On the other hand, Spain, Italy and France (and for that matter many European banks) are simply too big to fail. The collapse of the Eurozone would unleash a wave of beggar thy neighbor devaluations and drag the global economy into depression. Once a systemic panic begins, normal political calculations no longer apply: governments and central banks are forced to take extraordinary actions to guarantee the survival of the financial system and the broader economy. Kicking the can down the road no longer works. Tough decisions must be made, and fast. The stakes for Europe – and the world – are extremely high. Brinksmanship is being raised to a tragic art form as politicians and central bankers try to use financial distress as leverage in their negotiations.  

So how might the end game play out? 

The ECB’s reluctance to backstop sovereign borrowing is not simply a matter of wanting to avoid moral hazard. It is also a negotiating tactic. Its refusal to keep Italian yields below 7% did not just force the fall of Berlusconi’s government, it also signaled to Germany and other core countries that the periphery would improve its governance and foot its share of the bill. If the ECB gives in too soon and backstops sovereign borrowers without any conditionality, core Europe will conclude that any fiscal union will become a bottomless pit of transfers, and will decline to share in the losses.  

The ECB will eventually have to back down and provide liquidity to sovereign borrowers in the Eurozone, but it might not ever precisely admit doing so. What is perhaps more likely is that the ECB will announce that the monetary policy transmission mechanism has broken down, and in order to meet its price stability goals, the bank will ramp up its Securities Market Program (SMP) and purchase vast quantities of sovereign debt as it undertakes quantitative easing. Here’s Mario Draghi’s latest stab at euphemism:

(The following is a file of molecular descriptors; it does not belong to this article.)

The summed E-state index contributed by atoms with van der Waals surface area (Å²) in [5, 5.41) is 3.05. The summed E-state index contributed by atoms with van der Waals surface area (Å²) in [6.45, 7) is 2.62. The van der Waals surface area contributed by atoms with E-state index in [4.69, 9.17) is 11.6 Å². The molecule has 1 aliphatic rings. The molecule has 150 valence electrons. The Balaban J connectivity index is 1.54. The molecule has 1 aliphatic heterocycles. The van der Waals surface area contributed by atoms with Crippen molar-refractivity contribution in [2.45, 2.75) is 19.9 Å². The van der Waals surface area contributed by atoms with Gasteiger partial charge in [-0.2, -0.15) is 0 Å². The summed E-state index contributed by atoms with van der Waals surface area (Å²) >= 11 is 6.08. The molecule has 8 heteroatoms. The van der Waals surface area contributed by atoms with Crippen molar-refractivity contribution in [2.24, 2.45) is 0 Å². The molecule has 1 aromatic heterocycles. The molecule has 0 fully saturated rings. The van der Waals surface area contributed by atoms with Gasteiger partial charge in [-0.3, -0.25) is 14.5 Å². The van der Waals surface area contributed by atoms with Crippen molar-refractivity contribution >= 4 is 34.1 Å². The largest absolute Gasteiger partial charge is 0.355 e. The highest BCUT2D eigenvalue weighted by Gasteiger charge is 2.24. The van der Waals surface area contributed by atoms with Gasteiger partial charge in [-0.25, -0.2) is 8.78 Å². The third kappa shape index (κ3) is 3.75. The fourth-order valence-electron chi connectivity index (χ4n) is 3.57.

“Dysfunctional government bond markets in several euro area countries hamper the single monetary policy because the way this policy is transmitted to the real economy depends also on the conditions of the bond markets in the various countries. An impaired transmission mechanism for monetary policy has a damaging impact on the availability and price of credit to firms and households.

This is the very important monetary policy reason for the ECB’s non-standard measures. But of course, such interventions can only be limited. Governments must – individually and collectively – restore their credibility vis-à-vis financial markets.”

The quid pro quo for such a move cannot, however, simply be the adoption of austerity and fiscal oversight of impaired sovereign borrowers, but also a large fiscal transfer from core Europe to the periphery. Taxpayers across the Eurozone must share in the losses. Again, consider how Draghi turns this phrase:

“What I believe our economic and monetary union needs is a new fiscal compact – a fundamental restatement of the fiscal rules together with the mutual fiscal commitments that euro area governments have made.”

Such transfers could (and should) take the form of a massive bank recapitalization, special resolution funds for toxic assets, and a Eurozone wide deposit insurance scheme. The EFSF might be able to fulfill (at least a part of) this role, and do so in a way that does not require treaty changes, which seem politically impossible at this point.  

Only after these immediate problems have been resolved can Europe take the longer term steps towards an ever closer political and fiscal union. Or not. These are tough decisions, and politicians might not come up with the right answers. If Europe’s solvency problems cannot be solved through fiscal policy, there is only one other option: inflating away the debts. This might seem a bridge too far for the ECB, but don’t expect them to allow the Eurozone to collapse either. 

Ben Carliner is a Fellow at the Economic Strategy Institute. Prior to joining ESI, Mr. Carliner worked as a financial journalist in New York for Project Finance International. Mr. Carliner has also worked for Barron’s Business and Financial Weekly and WBAI Radio in New York. He holds a B.A. from the University of Wisconsin-Madison and an M.A. in International Political Economy and Public Policy from the University of Texas-Austin. The original article can be found on Ben Carliner’s blog.